The Environmental Management Authority (EMA) has declared that there was no fish kill in the Gulf of Paria, as only one species of fish was affected.
The EMA stated that preliminary investigations revealed that the deaths were not caused by the dispersant Corexit 9500, which was used to remove oil from the water surface after last December’s oil spill in the Gulf.
“In this situation, the fish found were almost of one species mullet (Mugil cepahlus), which indicates the event was species specific, or the possible area of contamination was only where this species was prevalent. These fish often enter estuaries and rivers. The striped mullet usually schools over sand or mud bottoms, feeding on zooplankton. During our investigation relative to this issue we have found no evidence of other species being affected,” an EMA media release stated on Monday.
The EMA said the deaths were localised as samples have been collected only in the La Brea area, specifically around the River Negg, Station beach and Coffee beach areas.
EMA chairman Dr Allan Bachan stated that he has noted the pronouncements by members of the public over the last week regarding the safety of eating fish caught in the Gulf of Paria.
He expressed concern that these pronouncements are being viewed as facts in the absence of scientific data and this has led to the anxiety in the public domain.
Bachan, who is also chairman of the National Environmental Assessment Task Force (NEATF), said he was not aware of a ban on fishing in the area impacted by the Petrotrin oil spill.
“The National Environmental Assessment Task Force, which was established in accordance with Cabinet Minute #205 of January 23, 2014, does not have within its remit, the imposition for lifting of a ban on fishing or any other use of the area impacted by the Petrotrin oil spill,” he stated.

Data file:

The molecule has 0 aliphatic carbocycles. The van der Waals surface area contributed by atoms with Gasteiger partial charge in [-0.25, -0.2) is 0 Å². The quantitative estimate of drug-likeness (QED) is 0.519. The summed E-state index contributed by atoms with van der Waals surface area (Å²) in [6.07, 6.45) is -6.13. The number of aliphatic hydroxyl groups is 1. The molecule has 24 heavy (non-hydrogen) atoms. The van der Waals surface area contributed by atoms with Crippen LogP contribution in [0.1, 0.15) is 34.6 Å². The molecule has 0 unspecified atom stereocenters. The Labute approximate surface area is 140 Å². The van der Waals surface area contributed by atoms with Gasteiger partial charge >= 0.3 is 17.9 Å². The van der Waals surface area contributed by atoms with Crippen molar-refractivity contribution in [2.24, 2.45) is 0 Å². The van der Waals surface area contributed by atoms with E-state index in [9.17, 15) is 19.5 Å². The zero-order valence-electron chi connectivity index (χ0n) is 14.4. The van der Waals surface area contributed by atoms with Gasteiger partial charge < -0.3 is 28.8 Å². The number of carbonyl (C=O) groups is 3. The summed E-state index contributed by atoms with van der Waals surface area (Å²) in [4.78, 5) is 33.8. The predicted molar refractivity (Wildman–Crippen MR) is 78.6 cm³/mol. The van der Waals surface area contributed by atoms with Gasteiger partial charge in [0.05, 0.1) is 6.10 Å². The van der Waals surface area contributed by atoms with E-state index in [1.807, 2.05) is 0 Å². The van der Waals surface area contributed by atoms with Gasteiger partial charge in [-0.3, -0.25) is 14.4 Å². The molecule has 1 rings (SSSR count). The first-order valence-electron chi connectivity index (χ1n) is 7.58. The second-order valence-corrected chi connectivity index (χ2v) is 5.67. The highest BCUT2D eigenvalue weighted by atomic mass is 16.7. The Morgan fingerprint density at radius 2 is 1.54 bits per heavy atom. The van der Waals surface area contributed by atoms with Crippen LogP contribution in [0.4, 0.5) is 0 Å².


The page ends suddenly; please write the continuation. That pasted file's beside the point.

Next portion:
Bachan further advised the public that the EMA, under the guidance of NEATF, has been co-ordinating with stakeholder agencies in collecting and conducting independent sampling of dead mullet, water and sediment from the south-west coast.
The samples, he said, were sent for a pathological report and toxicology screening.
The EMA stated that the dead fish were found well muscled (not starving) and there were a lot of digesta (food in intestines) and internal parasites which indicate that the fish were feeding well when the event took place.
But La Brea Fisherfolk Association president Alvin La Borde asked that the EMA explain why the dead fish surfaced only in La Brea and not other parts of the country.
“Why is it that this happened only in La Brea and in areas where the oil washed ashore. I think someone is hiding something here. Tell us why dead fishes are not washing up in other areas.”
La Borde argued that other species of fish were also washing ashore in La Brea.
“But we are getting more mullet now because that is the species that is coming close to the shore at this time of the year. The salmon and other fishes are in deeper waters. But we do have some other fishes coming up,” he said.